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Abe no Seimei and his shikigami (bottom right) before an assembly of god-like demon spirits

Shikigami (式神?, also read as Shiki-no-kami, 式の神) is the term for a being from Japanese folklore. It is thought to be some sort of kami, represented by a small ghost.[1] The belief of shikigami originates from Onmyōdō.


Shikigami are conjured beings, made alive through a complex conjuring ceremony. Their power is connected to the spiritual force of their master, where if the invoker is well introduced and has lots of experience, their shiki can possess animals and even people and manipulate them, but if the invoker is careless, their shikigami may get out of control in time, gaining its own will and consciousness, and can even raid its own master and kill them in revenge. Usually shikigami are conjured to exercise risky orders for their masters, such as spying, stealing and enemy tracking. Shikigami are said to be invisible most of the time, but they can be made visible by banning them into small, folded and artfully cut paper manikins. There are also shikigami that can show themselves as animals or birds. [1][2][3]

Shikigami in modern subculture[edit]

Shikigami are a popular motif in modern anime and fantasy novels, such as Kekkaishi, Touhou Project, Shōnen Onmyōji, Teito Monogatari, Inuyasha, Natsume's Book of Friends, Nurarihyon no Mago, Spirited Away, Bleach, Mahou Sensei Negima!, Tokyo Ravens, Kamisama Kiss, Kantai Collection, Descendants of Darkness, and Inazuma Eleven GO. In Teito Monogatari, the first work widely credited with sparking the contemporary popular interest in onmyodo mysticism,[citation needed] they are represented as shape shifters formed from parchments with the pentagram (Seiman) inscribed upon them. In Inuyasha, they appear as little paper manikins, causing a ruckus; or as trickster imitating demons in attempt to lure the heroes away. In Natsume's Book of Friends, they appear as little paper tools who spy, track and sometimes trap yōkai and occasionally the title character for one of the series' exorcist. In Nurarihyon no Mago the shikigami appear as battle spirits used as weapons by the onmyōji against the yōkai. In Spirited Away the shikigami appear as a swarm of little paper dolls, attacking Chihiro's friend, Haku.[1][4] They play a minor role in the sequel of Inazuma Eleven GO as part of a hissatsu technique by the goalkeeper in one of the Feida's teams named Garu. In Kantai Collection, light aircraft characters such as Ryūjō, Hiyō-class aircraft carriers Jun'yō and Hiyō, Akitsu Maru (after remodelling), Unryū-class aircraft carriers Unryū, Katsuragi, and Amagi are also able to use shikigami to transform into aircraft.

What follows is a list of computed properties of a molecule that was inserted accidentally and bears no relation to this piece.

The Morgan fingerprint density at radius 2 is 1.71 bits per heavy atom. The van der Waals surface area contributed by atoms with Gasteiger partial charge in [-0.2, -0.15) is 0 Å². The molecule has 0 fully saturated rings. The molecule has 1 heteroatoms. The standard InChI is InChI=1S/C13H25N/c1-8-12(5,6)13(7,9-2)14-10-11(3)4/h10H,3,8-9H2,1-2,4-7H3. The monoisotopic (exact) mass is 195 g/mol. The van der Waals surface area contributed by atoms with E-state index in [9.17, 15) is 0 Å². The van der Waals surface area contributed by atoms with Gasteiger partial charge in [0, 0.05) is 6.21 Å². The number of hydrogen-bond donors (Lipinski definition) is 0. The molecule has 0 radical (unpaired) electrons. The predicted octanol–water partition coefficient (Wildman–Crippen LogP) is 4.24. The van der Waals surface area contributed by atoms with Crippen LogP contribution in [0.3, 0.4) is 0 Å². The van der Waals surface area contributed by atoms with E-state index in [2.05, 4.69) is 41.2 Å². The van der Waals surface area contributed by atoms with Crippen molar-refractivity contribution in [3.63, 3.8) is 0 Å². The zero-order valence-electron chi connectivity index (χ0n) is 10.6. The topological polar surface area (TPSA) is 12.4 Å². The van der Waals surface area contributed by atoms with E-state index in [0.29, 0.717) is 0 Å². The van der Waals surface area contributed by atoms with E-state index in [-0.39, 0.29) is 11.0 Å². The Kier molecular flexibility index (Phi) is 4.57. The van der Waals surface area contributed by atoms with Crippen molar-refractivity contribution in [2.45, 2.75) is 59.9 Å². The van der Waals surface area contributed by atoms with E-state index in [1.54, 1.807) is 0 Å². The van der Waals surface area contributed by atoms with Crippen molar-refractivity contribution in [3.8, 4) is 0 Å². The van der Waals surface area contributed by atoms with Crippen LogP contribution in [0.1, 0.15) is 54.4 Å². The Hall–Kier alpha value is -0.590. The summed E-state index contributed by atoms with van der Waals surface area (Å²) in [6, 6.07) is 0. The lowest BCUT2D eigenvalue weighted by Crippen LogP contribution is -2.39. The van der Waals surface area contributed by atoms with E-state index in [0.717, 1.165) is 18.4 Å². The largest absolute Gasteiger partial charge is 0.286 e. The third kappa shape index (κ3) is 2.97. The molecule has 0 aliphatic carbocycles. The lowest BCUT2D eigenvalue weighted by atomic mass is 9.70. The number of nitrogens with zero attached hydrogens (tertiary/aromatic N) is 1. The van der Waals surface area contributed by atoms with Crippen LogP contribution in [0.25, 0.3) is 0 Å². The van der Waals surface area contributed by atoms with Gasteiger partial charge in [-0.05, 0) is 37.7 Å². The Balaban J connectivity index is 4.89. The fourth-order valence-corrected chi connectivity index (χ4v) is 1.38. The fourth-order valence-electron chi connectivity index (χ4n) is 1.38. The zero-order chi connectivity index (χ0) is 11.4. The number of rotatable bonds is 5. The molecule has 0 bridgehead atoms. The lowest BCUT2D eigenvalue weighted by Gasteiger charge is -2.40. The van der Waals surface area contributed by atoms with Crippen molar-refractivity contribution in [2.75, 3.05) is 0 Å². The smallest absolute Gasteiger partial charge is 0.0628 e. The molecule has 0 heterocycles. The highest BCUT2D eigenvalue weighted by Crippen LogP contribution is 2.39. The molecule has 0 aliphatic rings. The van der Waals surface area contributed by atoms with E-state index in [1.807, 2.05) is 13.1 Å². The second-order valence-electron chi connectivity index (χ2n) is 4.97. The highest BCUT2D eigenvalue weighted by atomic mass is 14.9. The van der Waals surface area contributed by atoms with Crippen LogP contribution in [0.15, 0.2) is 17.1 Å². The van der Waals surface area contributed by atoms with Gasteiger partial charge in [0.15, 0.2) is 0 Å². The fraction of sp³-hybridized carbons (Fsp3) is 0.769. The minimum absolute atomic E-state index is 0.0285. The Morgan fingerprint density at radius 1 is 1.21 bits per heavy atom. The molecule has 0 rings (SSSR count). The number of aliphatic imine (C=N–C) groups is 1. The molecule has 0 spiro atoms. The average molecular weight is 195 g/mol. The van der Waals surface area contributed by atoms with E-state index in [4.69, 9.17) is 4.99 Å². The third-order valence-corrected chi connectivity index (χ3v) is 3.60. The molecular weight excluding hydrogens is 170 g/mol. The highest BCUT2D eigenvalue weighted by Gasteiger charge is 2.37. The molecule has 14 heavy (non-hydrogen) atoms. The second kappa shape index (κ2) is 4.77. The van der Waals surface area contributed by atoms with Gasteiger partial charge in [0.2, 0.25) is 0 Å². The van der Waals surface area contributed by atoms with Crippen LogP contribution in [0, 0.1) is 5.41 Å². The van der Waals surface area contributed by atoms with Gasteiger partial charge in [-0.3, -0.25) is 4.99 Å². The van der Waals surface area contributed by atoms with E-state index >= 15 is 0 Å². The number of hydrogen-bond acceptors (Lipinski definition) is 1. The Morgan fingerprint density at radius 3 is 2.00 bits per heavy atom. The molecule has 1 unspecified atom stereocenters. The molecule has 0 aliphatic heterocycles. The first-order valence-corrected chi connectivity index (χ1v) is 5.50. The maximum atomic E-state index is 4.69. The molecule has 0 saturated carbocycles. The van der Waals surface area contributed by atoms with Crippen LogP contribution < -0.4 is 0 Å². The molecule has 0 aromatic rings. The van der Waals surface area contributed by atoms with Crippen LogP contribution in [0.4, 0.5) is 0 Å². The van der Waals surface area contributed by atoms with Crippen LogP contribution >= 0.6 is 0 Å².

See also[edit]


  1. ^ a b c Inoue, Nobutaka (2002). An Encyclopedia of Shinto. Tokyo: Kokugakuin University. pp. 84–90. ISBN 4905853087. 
  2. ^ Avant, G. Rodney (2005). A Mythological Reference. Bloomington, Indiana: AuthorHouse. p. 356. ISBN 1418492787. 
  3. ^ Drazen, Patrick (2011). A Gathering of Spirits: Japan's Ghost Story Tradition: from Folklore and Kabuki to Anime and Manga. Bloomington, Indiana: Iuniverse. p. 224. ISBN 1462029426. 
  4. ^ Fujie, Kazuhisa; Foster, Martin (2004). The Inu-yasha Experience: Fiction, Fantasy And Facts. Tokyo: Cocoro Books. p. 119. ISBN 1932897089.